Bard College offers a rather amazing event: two one-act operas for children this weekend. That a small college can mount an original opera production is phenomenal, but Bard has deep talent in music, vocal arts, and theatrical production. Higglety Pigglety Pop! by British composer Oliver Knussen (who has written nearly 50 classical compositions) is based upon Maurice Sendak’s book of that title, which presents the quest of a young dog to discover the “the more” about life as it follows the adventures Jeannie the terrier who leaves the luxurious home where she has “everything” to become an actress of the Mother Goose World Theatre. Mock suspense and charming parodic wit characterize both drama and music.
Knussen, who wrote his First Symphony at fifteen (conducting it with the London Symphony Orchestra), wrote a 1985 version of Higglety Pigglety Pop!, revised it in 1999 for the Glyndebourne Festival Opera production. Sendak himself collaborated with Knussen on the opera. This 60 minute opera contains 9 scenes. About this opera Knussen has said that it “is an evocation of the music I wanted to write at that age but didn’t know how. There are only a few passing references to things actually remembered, but the whole is couched in the flavor of what I used to hear in my head.” Knussesn attempts to build a “bridge” between the innocence of childhood and an adult perception of childhood.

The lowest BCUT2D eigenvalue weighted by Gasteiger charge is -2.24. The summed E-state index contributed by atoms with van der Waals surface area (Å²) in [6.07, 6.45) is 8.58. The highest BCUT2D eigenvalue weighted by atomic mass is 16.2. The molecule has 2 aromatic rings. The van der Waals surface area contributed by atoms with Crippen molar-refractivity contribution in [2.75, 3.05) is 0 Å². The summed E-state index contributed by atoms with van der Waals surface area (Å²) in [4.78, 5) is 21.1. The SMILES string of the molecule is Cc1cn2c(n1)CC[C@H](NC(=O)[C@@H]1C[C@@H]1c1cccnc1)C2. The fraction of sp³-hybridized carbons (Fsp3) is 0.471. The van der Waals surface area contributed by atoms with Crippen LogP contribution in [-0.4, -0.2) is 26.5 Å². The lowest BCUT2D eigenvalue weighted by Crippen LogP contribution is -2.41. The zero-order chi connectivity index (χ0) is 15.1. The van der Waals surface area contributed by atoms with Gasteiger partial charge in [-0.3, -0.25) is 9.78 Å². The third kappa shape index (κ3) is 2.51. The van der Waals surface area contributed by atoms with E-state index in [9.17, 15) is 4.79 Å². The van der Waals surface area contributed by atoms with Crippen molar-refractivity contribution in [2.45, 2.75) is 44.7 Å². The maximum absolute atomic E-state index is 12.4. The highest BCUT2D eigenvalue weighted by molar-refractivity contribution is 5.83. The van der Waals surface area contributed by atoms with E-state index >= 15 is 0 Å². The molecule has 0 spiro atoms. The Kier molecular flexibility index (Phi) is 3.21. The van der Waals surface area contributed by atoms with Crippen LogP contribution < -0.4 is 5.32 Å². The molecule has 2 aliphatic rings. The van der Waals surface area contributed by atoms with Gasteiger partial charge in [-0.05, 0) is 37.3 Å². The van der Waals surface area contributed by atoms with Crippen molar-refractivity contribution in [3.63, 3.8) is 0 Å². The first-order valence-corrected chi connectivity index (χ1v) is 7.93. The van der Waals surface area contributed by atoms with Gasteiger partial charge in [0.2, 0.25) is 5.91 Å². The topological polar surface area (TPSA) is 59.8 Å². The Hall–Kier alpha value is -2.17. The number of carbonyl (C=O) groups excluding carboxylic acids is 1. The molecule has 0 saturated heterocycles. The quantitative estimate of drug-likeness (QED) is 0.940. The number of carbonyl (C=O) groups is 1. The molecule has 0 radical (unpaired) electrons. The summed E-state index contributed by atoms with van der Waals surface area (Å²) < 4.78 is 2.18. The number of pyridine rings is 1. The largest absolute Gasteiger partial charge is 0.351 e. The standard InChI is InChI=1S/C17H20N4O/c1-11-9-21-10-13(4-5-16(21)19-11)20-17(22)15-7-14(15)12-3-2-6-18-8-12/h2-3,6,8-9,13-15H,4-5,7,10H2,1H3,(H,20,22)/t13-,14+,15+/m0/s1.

The second one-act opera, The Magic Flute Redux, presents a children’s version of Wolfgang Amadeus Mozart’s famous masterpiece as it reinterprets a young nobleman’s quest for an imprisoned princess. Yet this second opera presents a sequel: the young terrier actress leaps from the Mother Goose Theatre company to the world of opera as she lands a leading role in Mozart’s opera. The linking thematic quest remains the search for love. Unconditional parental love emerges as the heroic choice of a family. Both operas enjoy the appearance of animals and fantasy creatures with talking trees embodying true wisdom. In the second opera the terrier actress discovers her soul love mate; this challenges her parents to accept both her profession and marriage. The happy conclusion is earned through trials and near-death experience that creates earned resolution. The libretto of The Magic Flute Redux is by Emanuel Schikaneder (1751–1812).
There are two performances: Friday March 4 at 7pm and Sunday March 6 at 2pm. For the Sunday afternoon performance, tickets are only $5 for children under 12. All ticket sales benefit the Bard Conservatory Scholarship Fund. Further information can be found at http://fishercenter.bard.edu/calendar/event